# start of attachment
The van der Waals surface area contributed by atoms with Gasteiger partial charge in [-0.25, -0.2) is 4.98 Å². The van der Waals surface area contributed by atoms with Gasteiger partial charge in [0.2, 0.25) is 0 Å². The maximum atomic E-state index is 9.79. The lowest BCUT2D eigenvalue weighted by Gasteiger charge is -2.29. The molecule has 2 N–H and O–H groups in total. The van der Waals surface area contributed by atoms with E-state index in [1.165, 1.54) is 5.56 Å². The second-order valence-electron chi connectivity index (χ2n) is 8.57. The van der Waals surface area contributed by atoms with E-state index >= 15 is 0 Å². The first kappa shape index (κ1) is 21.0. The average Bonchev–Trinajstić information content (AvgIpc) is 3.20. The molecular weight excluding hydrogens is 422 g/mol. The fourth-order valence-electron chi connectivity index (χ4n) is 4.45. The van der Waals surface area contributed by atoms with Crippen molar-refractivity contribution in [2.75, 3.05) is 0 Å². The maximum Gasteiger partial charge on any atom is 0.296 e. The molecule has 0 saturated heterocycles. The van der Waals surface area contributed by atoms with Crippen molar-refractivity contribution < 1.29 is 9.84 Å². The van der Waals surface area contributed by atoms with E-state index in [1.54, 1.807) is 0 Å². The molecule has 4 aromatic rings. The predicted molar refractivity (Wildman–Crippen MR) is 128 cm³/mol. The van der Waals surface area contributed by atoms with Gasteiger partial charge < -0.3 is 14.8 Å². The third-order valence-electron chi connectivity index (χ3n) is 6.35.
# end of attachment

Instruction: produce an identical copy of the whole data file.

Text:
The van der Waals surface area contributed by atoms with Gasteiger partial charge in [-0.25, -0.2) is 4.98 Å². The van der Waals surface area contributed by atoms with Gasteiger partial charge in [0.2, 0.25) is 0 Å². The maximum atomic E-state index is 9.79. The lowest BCUT2D eigenvalue weighted by Gasteiger charge is -2.29. The molecule has 2 N–H and O–H groups in total. The van der Waals surface area contributed by atoms with E-state index in [1.165, 1.54) is 5.56 Å². The second-order valence-electron chi connectivity index (χ2n) is 8.57. The van der Waals surface area contributed by atoms with E-state index >= 15 is 0 Å². The first kappa shape index (κ1) is 21.0. The average Bonchev–Trinajstić information content (AvgIpc) is 3.20. The molecular weight excluding hydrogens is 422 g/mol. The fourth-order valence-electron chi connectivity index (χ4n) is 4.45. The van der Waals surface area contributed by atoms with Crippen molar-refractivity contribution in [2.75, 3.05) is 0 Å². The maximum Gasteiger partial charge on any atom is 0.296 e. The molecule has 0 saturated heterocycles. The van der Waals surface area contributed by atoms with Crippen molar-refractivity contribution < 1.29 is 9.84 Å². The van der Waals surface area contributed by atoms with E-state index in [1.54, 1.807) is 0 Å². The molecule has 4 aromatic rings. The predicted molar refractivity (Wildman–Crippen MR) is 128 cm³/mol. The van der Waals surface area contributed by atoms with Gasteiger partial charge < -0.3 is 14.8 Å². The third-order valence-electron chi connectivity index (χ3n) is 6.35.